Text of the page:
Now this is an attack ad

Regular readers will know that I love looking at attack ads, videos and other political devices for sledging out your opponent.

Check out this attack ad from India.

poster2

It questions KCR’s intentions, saying, as Rahul Samkruthyayan on Twitter put it, “hyderabad ain’t ur family property.hw dare u to tell us to leave our hyd.we’ll make u piss out of fear.” One of my newest Twitter friends, Ram Prasad, a behavioural science consultant who grew up in Andhra Pradesh, said the text is a popular Telugu threat. It loosely translates to, “I will make you piss (in your pants).” Another translation that I saw rendered the phrase as, “Who are you to ask us to leave our very own city of Hyderabad? Does it belong to your pop? It is ours.”

But why does KCR’s inverted nostril bear the brunt of the baby’s onslaught? Isn’t the threat of micturition supposed to involve pants, not the nose? “Picture-text mismatch,” Prasad suggested. As it turns out, the nose is a big deal in this case. My colleague Rahul Biddappa on our Web desk in Bangalore, said that highlighting Rao’s nose is a reference to the ridicule that people have directed at him for its size.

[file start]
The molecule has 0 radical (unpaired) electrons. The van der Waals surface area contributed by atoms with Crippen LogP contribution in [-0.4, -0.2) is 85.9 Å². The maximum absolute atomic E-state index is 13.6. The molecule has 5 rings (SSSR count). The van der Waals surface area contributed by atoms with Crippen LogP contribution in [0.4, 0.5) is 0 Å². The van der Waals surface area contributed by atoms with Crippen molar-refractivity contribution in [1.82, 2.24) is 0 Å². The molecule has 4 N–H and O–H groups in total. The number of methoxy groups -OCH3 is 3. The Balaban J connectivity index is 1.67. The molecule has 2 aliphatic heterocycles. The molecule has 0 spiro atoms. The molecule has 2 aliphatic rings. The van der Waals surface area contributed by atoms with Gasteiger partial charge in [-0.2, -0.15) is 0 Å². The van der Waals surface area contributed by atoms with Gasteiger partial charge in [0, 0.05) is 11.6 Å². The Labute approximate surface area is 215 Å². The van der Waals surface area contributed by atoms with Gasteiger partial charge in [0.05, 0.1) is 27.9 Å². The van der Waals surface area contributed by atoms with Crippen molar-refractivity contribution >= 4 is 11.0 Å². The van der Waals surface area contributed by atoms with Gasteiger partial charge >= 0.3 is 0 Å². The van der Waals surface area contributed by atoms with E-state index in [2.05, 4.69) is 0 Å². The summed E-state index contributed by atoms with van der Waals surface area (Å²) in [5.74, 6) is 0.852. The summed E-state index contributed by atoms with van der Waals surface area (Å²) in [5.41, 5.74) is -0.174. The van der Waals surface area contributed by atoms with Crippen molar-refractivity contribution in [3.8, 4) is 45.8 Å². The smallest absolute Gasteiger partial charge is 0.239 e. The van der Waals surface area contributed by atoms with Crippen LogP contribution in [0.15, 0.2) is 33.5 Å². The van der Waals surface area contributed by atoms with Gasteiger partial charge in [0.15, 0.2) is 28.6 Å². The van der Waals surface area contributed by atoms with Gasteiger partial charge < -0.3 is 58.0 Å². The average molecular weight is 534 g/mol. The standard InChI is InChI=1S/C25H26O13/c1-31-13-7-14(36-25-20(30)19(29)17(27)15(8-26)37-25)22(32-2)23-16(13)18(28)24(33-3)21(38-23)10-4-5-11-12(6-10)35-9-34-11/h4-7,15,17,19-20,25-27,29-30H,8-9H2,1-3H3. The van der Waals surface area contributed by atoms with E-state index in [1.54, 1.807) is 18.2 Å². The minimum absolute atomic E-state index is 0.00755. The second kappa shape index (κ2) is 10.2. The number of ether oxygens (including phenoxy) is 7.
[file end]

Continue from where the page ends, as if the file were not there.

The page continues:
One question that I have been unable to answer: why a white baby? Some reference to colonial oppression? Or the western businesses in Hyderabad? Indian babies don’t do things like this?  I have asked the United AP Joint Action Committee, whose name appears on the poster, for comment. The more likely answer, I’ve heard from a few people, is that it’s cheap clip art and that it was the first thing that the designers found that suited their budget…


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As much at home writing editorials as being the subject of them, Cam has won awards, including the Canon Media Award for his work on the Len Brown/Bevan Chuang story. When he’s not creating the news, he tends to be in it, with protagonists using the courts, media and social media to deliver financial as well as death threats.

They say that news is something that someone, somewhere, wants kept quiet. Cam Slater doesn’t do quiet and, as a result, he is a polarising, controversial but highly effective journalist who takes no prisoners.

He is fearless in his pursuit of a story.

Love him or loathe him, you can’t ignore him.

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